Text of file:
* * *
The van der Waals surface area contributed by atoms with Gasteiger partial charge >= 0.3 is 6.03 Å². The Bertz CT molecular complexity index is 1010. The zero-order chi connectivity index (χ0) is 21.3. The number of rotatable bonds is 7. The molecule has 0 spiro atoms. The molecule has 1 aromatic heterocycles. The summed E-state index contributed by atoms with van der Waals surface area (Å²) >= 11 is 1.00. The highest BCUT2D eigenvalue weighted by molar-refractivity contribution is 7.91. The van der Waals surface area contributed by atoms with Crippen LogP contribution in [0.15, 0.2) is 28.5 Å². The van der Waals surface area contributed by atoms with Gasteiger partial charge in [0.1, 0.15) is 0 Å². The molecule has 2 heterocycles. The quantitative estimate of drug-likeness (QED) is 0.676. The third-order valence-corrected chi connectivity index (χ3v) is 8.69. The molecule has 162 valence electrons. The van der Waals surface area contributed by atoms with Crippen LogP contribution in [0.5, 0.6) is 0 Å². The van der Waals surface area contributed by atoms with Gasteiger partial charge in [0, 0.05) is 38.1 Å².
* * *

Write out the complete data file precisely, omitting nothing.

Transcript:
The van der Waals surface area contributed by atoms with Gasteiger partial charge >= 0.3 is 6.03 Å². The Bertz CT molecular complexity index is 1010. The zero-order chi connectivity index (χ0) is 21.3. The number of rotatable bonds is 7. The molecule has 0 spiro atoms. The molecule has 1 aromatic heterocycles. The summed E-state index contributed by atoms with van der Waals surface area (Å²) >= 11 is 1.00. The highest BCUT2D eigenvalue weighted by molar-refractivity contribution is 7.91. The van der Waals surface area contributed by atoms with Crippen LogP contribution in [0.15, 0.2) is 28.5 Å². The van der Waals surface area contributed by atoms with Gasteiger partial charge in [0.1, 0.15) is 0 Å². The molecule has 2 heterocycles. The quantitative estimate of drug-likeness (QED) is 0.676. The third-order valence-corrected chi connectivity index (χ3v) is 8.69. The molecule has 162 valence electrons. The van der Waals surface area contributed by atoms with Crippen LogP contribution in [0.5, 0.6) is 0 Å². The van der Waals surface area contributed by atoms with Gasteiger partial charge in [0, 0.05) is 38.1 Å².